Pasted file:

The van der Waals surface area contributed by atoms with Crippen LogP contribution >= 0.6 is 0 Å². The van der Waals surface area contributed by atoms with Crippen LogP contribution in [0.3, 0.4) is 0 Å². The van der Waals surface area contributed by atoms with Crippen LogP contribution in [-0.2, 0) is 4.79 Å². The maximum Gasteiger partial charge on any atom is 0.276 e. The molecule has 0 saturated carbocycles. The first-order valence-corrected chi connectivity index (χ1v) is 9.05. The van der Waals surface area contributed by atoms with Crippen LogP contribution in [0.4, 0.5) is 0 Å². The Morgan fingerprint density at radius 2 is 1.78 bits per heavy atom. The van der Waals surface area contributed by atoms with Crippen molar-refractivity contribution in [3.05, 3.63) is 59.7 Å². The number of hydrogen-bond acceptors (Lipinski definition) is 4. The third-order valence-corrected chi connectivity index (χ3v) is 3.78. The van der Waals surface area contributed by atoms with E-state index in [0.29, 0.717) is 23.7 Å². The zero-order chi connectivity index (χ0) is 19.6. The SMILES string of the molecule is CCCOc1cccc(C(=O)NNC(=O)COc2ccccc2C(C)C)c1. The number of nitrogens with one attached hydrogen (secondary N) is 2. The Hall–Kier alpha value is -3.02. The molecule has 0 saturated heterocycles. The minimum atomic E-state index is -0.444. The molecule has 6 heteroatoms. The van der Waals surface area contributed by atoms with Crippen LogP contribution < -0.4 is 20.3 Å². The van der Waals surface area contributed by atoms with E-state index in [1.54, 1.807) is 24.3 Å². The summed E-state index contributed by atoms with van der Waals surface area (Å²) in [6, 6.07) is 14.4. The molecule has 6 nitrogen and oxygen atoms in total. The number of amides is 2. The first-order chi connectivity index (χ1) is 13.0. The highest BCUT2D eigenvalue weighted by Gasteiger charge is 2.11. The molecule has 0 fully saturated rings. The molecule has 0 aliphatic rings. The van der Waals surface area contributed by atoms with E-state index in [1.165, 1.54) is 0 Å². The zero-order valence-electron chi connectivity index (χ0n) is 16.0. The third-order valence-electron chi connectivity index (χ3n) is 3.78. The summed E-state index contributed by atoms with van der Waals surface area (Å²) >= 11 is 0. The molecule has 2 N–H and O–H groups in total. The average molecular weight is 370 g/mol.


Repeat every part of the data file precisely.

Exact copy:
The van der Waals surface area contributed by atoms with Crippen LogP contribution >= 0.6 is 0 Å². The van der Waals surface area contributed by atoms with Crippen LogP contribution in [0.3, 0.4) is 0 Å². The van der Waals surface area contributed by atoms with Crippen LogP contribution in [-0.2, 0) is 4.79 Å². The maximum Gasteiger partial charge on any atom is 0.276 e. The molecule has 0 saturated carbocycles. The first-order valence-corrected chi connectivity index (χ1v) is 9.05. The van der Waals surface area contributed by atoms with Crippen LogP contribution in [0.4, 0.5) is 0 Å². The Morgan fingerprint density at radius 2 is 1.78 bits per heavy atom. The van der Waals surface area contributed by atoms with Crippen molar-refractivity contribution in [3.05, 3.63) is 59.7 Å². The number of hydrogen-bond acceptors (Lipinski definition) is 4. The third-order valence-corrected chi connectivity index (χ3v) is 3.78. The van der Waals surface area contributed by atoms with E-state index in [0.29, 0.717) is 23.7 Å². The zero-order chi connectivity index (χ0) is 19.6. The SMILES string of the molecule is CCCOc1cccc(C(=O)NNC(=O)COc2ccccc2C(C)C)c1. The number of nitrogens with one attached hydrogen (secondary N) is 2. The Hall–Kier alpha value is -3.02. The molecule has 0 saturated heterocycles. The minimum atomic E-state index is -0.444. The molecule has 6 heteroatoms. The van der Waals surface area contributed by atoms with Crippen LogP contribution < -0.4 is 20.3 Å². The van der Waals surface area contributed by atoms with E-state index in [1.54, 1.807) is 24.3 Å². The summed E-state index contributed by atoms with van der Waals surface area (Å²) in [6, 6.07) is 14.4. The molecule has 6 nitrogen and oxygen atoms in total. The number of amides is 2. The first-order chi connectivity index (χ1) is 13.0. The highest BCUT2D eigenvalue weighted by Gasteiger charge is 2.11. The molecule has 0 fully saturated rings. The molecule has 0 aliphatic rings. The van der Waals surface area contributed by atoms with E-state index in [1.165, 1.54) is 0 Å². The zero-order valence-electron chi connectivity index (χ0n) is 16.0. The third-order valence-electron chi connectivity index (χ3n) is 3.78. The summed E-state index contributed by atoms with van der Waals surface area (Å²) >= 11 is 0. The molecule has 2 N–H and O–H groups in total. The average molecular weight is 370 g/mol.